Ei-iE

Benin: New website strengthens union’s capacity and services to members

published 29 November 2021 updated 7 December 2021

Thanks to financial support from Education International’s Regional Office for Africa (EIRAF), the Syndicat national des enseignants des écoles maternelles du Bénin (SYNAEM-Bénin) has built a website with a feature that enables educators to join the union and pay their dues online.

Strengthening the union’s ability to publish its own information

SYNAEM's website was created almost a year ago, says Elvis Gaétan Kponoukon, the union's general secretary. Now that the site is up and running, an external service provider updates it at the request of SYNAEM. The union is currently training an activist to update the online content without outside support, thereby saving time and money.

For the online articles, Kponoukon explains that SYNAEM has set up a training plan so that a group of about ten volunteer activists can write the content. The two-week training course is led by a professional journalist and combines theory and practice.

The articles posted on the site deal with issues specific to early childhood and to services to members, such as career development, the union leader stresses. In this way the site is used to communicate information quickly to all teachers.

Kponoukon points out that links to new articles can be shared via WhatsApp, with most teachers checking the union site on their smartphones.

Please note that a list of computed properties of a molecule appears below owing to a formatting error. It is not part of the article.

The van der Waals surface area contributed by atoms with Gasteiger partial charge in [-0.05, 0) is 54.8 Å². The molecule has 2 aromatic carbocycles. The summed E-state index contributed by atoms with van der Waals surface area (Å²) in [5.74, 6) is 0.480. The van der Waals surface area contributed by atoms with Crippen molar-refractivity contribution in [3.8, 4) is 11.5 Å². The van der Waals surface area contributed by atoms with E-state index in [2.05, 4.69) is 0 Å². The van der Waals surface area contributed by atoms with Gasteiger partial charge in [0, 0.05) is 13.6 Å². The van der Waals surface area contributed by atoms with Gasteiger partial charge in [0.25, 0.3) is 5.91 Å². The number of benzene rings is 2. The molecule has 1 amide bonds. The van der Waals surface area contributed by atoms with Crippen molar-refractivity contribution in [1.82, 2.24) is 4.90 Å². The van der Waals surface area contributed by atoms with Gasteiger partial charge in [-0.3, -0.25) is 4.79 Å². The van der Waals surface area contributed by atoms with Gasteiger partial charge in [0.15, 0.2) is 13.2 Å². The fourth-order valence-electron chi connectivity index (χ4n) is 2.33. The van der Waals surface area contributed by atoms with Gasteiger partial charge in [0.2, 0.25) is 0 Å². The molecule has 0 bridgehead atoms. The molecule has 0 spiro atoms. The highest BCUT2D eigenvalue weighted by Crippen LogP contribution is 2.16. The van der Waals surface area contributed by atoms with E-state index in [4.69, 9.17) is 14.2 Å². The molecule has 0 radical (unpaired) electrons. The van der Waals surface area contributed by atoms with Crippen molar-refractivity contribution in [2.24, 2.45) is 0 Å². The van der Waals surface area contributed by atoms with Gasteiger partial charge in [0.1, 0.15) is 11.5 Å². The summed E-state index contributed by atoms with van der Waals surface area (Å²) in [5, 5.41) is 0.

Online payment of membership fees made possible

The site includes a module allowing teachers to pay their dues online. The idea came from two observations: on the one hand, collecting dues from teachers throughout in the country is difficult, and on the other hand, digital technology is developing everywhere, allowing the use of a smartphone. In addition, remote payment platforms (mobile money) have evolved considerably in recent years in Benin.

This online membership facility complements the traditional method of signing up, which involves filling in a membership form and paying a sum of money in cash (2,000 CFA francs, or 3 euros) to a local activist. This payment, made at the school level, must then pass through the communal and then regional levels to reach the national structure of the union. “A long and tedious process,” according to Kponoukon.

Each teacher who makes an online payment receives an invoice in lieu of a membership card. SYNAEM is informed immediately and forwards the information to its local representatives and sends a welcome message to the new member, as well as an online questionnaire to gather precise information on the member's personal and administrative situation.

For the moment, the number of people who have used this system remains small, around 150 out of the 3,700 members of SYNAEM. For the SNAEM secretary general, it seems that young teachers, adept at new technologies, are the most enthusiastic. Conversely, people living in remote rural areas are put off by the difficulties of accessing the Internet.

Clear advantages for the union in terms of targeted communication

For SYNAEM, this system has many advantages, says Kponoukon. In particular, the information collected by the forms can be analysed, sorted and used for different purposes. It is thus possible to address only members of a given age group, or of a specific geographical area, or fulfilling a specific criterion in terms of assignment or career.

The Beninese union intends to further exploit the potential offered by this database, which makes it possible to send each member the information that interests or concerns him or her.